From Derek Taylor there is news of assembly life in this area. At WYLAM, Northumberland, last year the assembly held a week of children’s meetings. The average nightly attendance was 60-70. The speaker was a local brother, well gifted to speak to children. The parents night was also well attended. At HOUGHTON-LE-SPRING, Co. Durham, they have a Sunday School of 40-50 children. This is held as part of a family service which follows the Breaking of Bread. The children have their classes while the speaker talks to the parents. A campaign was held last Easter with the Open Air Campaigners and a number of children made professions. At HARTLEPOOL the assembly seek to reach the parents through the children on special occasions. A campaign was held with J. Speirs of Forth. Good numbers of parents attended the prize givings at the end of the campaign. At CONSETT, numbers at the week-night children’s meetings are larger than the Sunday School, possibly because many who attend are from Catholic families and are not able to come on Sundays. NORTH SHIELDS, Tyne & Weir, held a children’s campaign in the autumn of 1982, the speaker being a local brother. 4, 000 homes were visited prior to the campaign and the attendance reached 60. Sad to say there was no increase of attendance at Sunday School or week-night meetings. At WHITLEY BAY, the assembly has a small Sunday School with children collected by bus. The Friday Youth meetings are well attended—some have been saved. This work has resulted in between 10 and 50 unsaved attending the gospel meetings each Sunday for the last two years.
News comes from J. Harrold in the MATLOCK assembly. A summer children’s mission and youth outreach was held. Attendances were small and workers felt that the “enemy” was at work, and definite prayer was the only answer. In the evenings young people were contacted and several were won for Christ. Some aspects of this work continue including a coffee bar outreach on a regular basis. Through this effort, quite a number are being contacted. Some interesting open-air meetings were held in the local park during the summer months. These were held each Monday afternoon, and many visitors were given tracts. Some good personal contacts were made. One of these was with a boy called Ian. Years ago he was in the Sunday School, but now, as grown up, he attends the meeting each Sunday evening. He with others needs so much prayer. Monday visits to four Old People’s Homes prove fruitful, and some very good contacts are made. Our brother still continues to send out many thousands of tracts and booklets, and these reach out to many different needs in the lives of unsaved folk. Here are items that call for much follow-up in prayer.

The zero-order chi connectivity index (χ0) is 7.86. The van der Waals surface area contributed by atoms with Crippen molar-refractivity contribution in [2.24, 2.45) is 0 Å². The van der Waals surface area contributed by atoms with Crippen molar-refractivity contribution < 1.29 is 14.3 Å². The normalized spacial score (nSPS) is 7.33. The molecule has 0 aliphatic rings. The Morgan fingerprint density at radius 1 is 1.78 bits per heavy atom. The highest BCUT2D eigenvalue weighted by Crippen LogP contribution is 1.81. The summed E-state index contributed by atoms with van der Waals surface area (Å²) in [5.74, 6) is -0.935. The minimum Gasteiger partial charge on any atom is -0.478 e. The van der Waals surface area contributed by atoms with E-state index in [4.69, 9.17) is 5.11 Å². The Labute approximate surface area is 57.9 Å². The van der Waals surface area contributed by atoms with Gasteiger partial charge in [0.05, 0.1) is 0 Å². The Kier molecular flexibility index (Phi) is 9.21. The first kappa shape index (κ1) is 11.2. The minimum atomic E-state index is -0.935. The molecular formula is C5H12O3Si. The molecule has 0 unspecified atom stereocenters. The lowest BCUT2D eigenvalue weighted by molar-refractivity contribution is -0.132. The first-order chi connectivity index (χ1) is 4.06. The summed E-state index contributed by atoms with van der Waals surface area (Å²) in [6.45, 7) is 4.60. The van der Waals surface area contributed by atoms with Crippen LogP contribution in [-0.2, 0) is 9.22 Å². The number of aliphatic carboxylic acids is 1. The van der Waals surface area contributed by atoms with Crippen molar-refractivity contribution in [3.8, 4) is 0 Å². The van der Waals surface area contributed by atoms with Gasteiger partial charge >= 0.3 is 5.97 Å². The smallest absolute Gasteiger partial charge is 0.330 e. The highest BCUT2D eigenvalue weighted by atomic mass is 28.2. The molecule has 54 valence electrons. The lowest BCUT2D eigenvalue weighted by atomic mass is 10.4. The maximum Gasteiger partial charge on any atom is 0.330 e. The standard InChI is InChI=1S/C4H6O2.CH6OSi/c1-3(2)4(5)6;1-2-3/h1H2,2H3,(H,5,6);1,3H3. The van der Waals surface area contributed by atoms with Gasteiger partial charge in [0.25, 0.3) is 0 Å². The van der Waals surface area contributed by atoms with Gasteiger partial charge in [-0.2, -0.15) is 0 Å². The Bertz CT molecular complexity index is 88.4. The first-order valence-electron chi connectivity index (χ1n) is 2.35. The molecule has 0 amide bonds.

News of WARWICKSHIRE Postal Sunday School from Ivor Cooper. This is showing encouraging signs of growth with over 70 children in regular correspondence. At the Town and Country Festival, P.S.S. had a corner in “The Way” Christian Outreach Tent. 304 introductory lessons were taken, with over 30 having been completed. This with other contacts gives great encouragement. To give an up-to-date look to this work, the name has been changed to “Dynamite Club”—inspired by the word “power” in Romans 1. 16. So this important work goes on. The Worcestershire Postal Sunday School also has cause for encouragement. So often with this kind of work, there is no “face to face” contact with the children involved. Correspondence is the only touch. Yet heartening news often comes to the teacher. One girl wrote recently that she would like to rejoin. She had been away for some time, and had given up the lessons. But during this time she had been converted and would be baptized. She felt now that P.S.S. material could help her go on with the Lord. So much prayer is needed that the reading of God’s Word shall bring blessing.
Some interesting items of news are to hand from South East Evangelistic Mobile Unit. They reflect the importance of this type of evangelism in terms of personal contacts. At GROVE PARK a number of contacts were made with young people. A woman also listened with interest. She had trusted the Saviour, but in recent years had drifted away. She was much moved by messages and conversation. At BLACKHEATH one damp Tuesday evening, workers were able to explain the truths of the gospel and salvation through faith in Christ to three young fellows. On another occasion three groups of young people were contacted, and four asked a worker to pray for them. At LEWISHAM a group of Jamiacan lads tried to disorganize the witness. They were disinterested with no knowledge of the Scriptures, and derided any ideas of education or religion. Yet later, one was interested enough to listen to an outline of the gospel. At TRAFALGAR SQUARE, a German lady visitor was interested in the gospel, and was encouraged to go to the Gospel Hall on the Sunday. An interesting visit was made to WOOLWICH. A soldier contacted said he was an atheist. Four “punks” were interested, one of whom said that she would like to become a new person. She was given a Gospel of John and tracts. These contacts reveal the need of a cross-section of society—each different yet each desperate. Are they chance meetings? Workers may never see them again. Only eternity will show the true impact made by the living Word of God. Let us pray for this work.